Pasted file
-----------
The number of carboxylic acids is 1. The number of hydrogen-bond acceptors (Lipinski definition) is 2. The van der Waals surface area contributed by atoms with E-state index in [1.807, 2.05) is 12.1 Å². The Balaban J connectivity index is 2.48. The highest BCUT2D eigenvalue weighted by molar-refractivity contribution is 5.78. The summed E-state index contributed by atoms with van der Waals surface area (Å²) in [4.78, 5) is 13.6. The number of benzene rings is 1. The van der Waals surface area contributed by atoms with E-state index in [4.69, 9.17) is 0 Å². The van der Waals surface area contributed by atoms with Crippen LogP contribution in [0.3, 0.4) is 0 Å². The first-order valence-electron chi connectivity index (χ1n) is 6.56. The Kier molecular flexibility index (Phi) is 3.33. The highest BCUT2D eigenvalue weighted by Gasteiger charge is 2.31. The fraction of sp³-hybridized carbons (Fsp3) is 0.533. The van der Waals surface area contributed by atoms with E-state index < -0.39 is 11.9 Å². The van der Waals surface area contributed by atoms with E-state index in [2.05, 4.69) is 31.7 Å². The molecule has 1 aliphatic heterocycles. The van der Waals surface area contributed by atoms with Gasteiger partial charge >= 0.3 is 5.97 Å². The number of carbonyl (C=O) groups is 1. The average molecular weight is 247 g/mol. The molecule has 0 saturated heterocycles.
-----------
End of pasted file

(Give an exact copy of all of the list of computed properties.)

The number of carboxylic acids is 1. The number of hydrogen-bond acceptors (Lipinski definition) is 2. The van der Waals surface area contributed by atoms with E-state index in [1.807, 2.05) is 12.1 Å². The Balaban J connectivity index is 2.48. The highest BCUT2D eigenvalue weighted by molar-refractivity contribution is 5.78. The summed E-state index contributed by atoms with van der Waals surface area (Å²) in [4.78, 5) is 13.6. The number of benzene rings is 1. The van der Waals surface area contributed by atoms with E-state index in [4.69, 9.17) is 0 Å². The van der Waals surface area contributed by atoms with Crippen LogP contribution in [0.3, 0.4) is 0 Å². The first-order valence-electron chi connectivity index (χ1n) is 6.56. The Kier molecular flexibility index (Phi) is 3.33. The highest BCUT2D eigenvalue weighted by Gasteiger charge is 2.31. The fraction of sp³-hybridized carbons (Fsp3) is 0.533. The van der Waals surface area contributed by atoms with E-state index < -0.39 is 11.9 Å². The van der Waals surface area contributed by atoms with E-state index in [2.05, 4.69) is 31.7 Å². The molecule has 1 aliphatic heterocycles. The van der Waals surface area contributed by atoms with Gasteiger partial charge >= 0.3 is 5.97 Å². The number of carbonyl (C=O) groups is 1. The average molecular weight is 247 g/mol. The molecule has 0 saturated heterocycles.